If you’re hoping to explore your creativity, create connections with your community, or finally get that side-hustle off the ground in 2023, Erin Hoard is on your side. As executive director of TinkerMill, she knows there’s no better place to start.
Located in Longmont, TinkerMill is the largest makerspace in The Rocky Mountain region, providing thousands of users access to a variety of tools, equipment, and resources for making, prototyping, and creating. The non-profit organization offers access to a wide range of tools and equipment, such as 3D printers, laser cutters, CNC mills, woodworking tools, and more.
Since its inception 10 years ago, TinkerMill has helped launch more than 30 businesses, including LoveLevel, a sustainable jewelry company, says Hoard. Member accomplishments include designing installations for Meow Wolf and creating a COVID mask that won a prestigious innovation award,
We caught up with Hoard to learn more about how you can take advantage of all the rich opportunities TinkerMill has to offer.
Longmont Magazine: TinkerMill is an amazing facility with opportunities to explore so many different shops, including woodworking, textiles and sewing, metalwork, fabrication, stained glass, pottery, flameworking, 3D printing, and an electronics lab. What’s the best way to get started?
Erin Hoard:Start by looking at our website, tinkermill.org. From there, you can click on any of the shops to learn more about what tools and supplies they offer.
Next, come and check out the facility in person. We offer free tours every Sunday from 2 to 4 p.m., which you can sign up for online. Then, you’d go to our website to purchase a membership and attend an orientation session. Before you make a reservation to use a shop for the first time, you need to attend a shop-specific orientation, where one of our volunteers will show you around, go over safety precautions, and answer any questions. You’ll also be able to sign up for specific classes to help you get started with your first projects (and later, more advanced projects). All class details are listed under the “calendar” tab on our website.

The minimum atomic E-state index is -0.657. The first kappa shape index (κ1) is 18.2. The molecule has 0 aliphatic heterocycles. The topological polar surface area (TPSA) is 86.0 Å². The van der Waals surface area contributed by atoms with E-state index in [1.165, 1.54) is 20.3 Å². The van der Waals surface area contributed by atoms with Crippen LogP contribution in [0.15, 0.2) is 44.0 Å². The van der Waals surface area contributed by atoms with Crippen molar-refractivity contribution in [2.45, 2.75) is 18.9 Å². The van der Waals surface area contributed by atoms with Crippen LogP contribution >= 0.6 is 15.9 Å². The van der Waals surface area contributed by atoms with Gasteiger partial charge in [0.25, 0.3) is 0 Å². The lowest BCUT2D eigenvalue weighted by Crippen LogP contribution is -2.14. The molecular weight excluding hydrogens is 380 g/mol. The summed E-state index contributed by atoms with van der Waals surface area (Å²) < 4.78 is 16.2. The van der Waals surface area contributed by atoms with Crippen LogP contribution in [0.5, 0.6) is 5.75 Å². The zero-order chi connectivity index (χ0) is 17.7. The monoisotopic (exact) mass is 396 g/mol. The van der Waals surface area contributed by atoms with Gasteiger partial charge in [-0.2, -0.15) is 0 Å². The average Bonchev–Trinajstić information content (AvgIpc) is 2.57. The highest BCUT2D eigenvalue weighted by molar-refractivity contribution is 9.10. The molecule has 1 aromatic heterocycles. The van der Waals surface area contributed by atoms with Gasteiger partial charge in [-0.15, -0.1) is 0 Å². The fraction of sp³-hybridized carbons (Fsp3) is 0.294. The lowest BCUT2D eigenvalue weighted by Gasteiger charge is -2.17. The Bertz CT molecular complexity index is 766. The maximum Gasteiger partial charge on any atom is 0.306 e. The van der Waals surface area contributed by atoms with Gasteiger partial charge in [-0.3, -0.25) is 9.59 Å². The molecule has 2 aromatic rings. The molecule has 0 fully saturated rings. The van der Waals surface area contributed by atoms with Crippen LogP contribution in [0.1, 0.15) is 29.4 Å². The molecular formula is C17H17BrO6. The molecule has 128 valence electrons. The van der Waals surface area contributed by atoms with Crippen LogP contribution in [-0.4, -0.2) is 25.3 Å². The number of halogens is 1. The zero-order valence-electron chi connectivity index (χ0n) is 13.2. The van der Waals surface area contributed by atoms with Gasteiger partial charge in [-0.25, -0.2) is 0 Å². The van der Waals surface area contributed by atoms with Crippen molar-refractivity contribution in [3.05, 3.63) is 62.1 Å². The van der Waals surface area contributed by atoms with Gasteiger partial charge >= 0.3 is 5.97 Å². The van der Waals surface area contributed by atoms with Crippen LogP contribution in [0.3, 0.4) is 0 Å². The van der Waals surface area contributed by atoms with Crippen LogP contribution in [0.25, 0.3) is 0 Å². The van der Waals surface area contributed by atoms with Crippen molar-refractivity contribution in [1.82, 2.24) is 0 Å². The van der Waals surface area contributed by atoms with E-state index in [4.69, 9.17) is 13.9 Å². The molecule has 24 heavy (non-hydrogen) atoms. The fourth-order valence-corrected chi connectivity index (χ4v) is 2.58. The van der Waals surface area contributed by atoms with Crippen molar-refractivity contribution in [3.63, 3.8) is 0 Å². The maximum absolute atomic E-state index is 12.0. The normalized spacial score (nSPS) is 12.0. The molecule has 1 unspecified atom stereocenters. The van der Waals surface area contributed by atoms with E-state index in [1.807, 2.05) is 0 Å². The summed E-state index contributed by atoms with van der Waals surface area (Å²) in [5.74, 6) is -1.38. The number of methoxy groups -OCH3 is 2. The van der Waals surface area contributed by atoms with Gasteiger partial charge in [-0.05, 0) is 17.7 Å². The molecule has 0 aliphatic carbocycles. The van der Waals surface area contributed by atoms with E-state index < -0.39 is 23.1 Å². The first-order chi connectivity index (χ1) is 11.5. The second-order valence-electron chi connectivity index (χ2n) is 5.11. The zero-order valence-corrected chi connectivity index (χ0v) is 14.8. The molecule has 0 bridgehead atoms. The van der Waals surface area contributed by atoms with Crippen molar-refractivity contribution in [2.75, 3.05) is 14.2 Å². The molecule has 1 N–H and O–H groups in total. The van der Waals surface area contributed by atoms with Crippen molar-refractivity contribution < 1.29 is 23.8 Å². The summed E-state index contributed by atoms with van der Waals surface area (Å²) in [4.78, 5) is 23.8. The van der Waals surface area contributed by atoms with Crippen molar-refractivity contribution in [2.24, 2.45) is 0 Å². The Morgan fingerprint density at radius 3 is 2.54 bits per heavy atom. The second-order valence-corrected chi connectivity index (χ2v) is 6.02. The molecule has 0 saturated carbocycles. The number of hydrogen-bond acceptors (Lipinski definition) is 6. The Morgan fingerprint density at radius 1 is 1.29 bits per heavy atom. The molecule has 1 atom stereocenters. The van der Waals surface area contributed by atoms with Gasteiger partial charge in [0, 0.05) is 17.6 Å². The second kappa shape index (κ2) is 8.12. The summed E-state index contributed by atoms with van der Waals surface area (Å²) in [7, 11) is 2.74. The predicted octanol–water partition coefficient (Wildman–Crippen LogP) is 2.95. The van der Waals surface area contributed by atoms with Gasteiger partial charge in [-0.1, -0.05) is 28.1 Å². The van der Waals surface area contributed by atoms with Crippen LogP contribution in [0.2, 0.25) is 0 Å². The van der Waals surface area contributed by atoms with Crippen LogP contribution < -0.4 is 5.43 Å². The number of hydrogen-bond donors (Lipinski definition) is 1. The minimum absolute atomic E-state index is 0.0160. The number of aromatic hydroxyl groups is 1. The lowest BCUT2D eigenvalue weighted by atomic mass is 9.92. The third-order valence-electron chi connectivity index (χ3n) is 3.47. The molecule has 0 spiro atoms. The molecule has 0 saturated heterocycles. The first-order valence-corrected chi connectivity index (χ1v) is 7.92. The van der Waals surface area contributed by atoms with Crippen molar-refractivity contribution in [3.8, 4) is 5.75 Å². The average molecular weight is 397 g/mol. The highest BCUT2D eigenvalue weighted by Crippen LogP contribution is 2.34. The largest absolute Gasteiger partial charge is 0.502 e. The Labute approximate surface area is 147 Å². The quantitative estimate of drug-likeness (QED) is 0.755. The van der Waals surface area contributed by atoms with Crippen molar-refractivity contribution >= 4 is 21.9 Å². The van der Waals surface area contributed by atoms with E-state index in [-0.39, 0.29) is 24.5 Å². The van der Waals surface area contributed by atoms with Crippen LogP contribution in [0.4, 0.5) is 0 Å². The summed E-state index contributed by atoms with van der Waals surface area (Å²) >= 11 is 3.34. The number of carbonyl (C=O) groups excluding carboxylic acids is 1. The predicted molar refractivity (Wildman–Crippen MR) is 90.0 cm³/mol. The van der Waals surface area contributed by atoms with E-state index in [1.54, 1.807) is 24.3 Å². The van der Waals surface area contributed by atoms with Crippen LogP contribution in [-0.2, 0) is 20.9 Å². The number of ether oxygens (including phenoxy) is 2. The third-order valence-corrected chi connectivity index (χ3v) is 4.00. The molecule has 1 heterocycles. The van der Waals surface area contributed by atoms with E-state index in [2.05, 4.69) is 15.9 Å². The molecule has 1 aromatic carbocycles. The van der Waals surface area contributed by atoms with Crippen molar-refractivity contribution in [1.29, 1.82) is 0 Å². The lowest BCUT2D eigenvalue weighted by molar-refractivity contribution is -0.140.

LM:What would you say to someone who feels they don’t have time for creativity?
EH: Of course, there are only so many hours in a day. But if you can carve out the time to come, you might be surprised to find it’s not just the items but the connections you make that are so valuable. For example, we have a lot of older guys that come here to make things. They used to tinker alone in their garages, but now they come here. Over time, they’ve built a community amongst themselves, and many of them have started bringing their wives, too and it’s really sweet to see.
LM: I love that TinkerMill has classes in place to make sure the space is accessible for makers of all ability levels. Can you tell us more about what TinkerMill is doing to create an inclusive community?
EH: For one thing, you do not need to be a member to take our classes. You can always take a class just to test the waters. We also offer a low-income membership meant for students and seniors. Meanwhile, it’s clear that TinkerMill doesn’t reflect the diversity of the greater Longmont community. In hopes of changing that, we’ve joined the Latino Chamber of Commerce and forging connections with that community, which is very entrepreneurial to begin with.
I should also mention that TinkerMill has three rules: No politics, no religion, and no sleeping. That last one is mainly for safety, but we like to keep politics and religion off the table to keep the environment fun and welcoming.
—By Pam Moore for LONGMONT MAGAZINE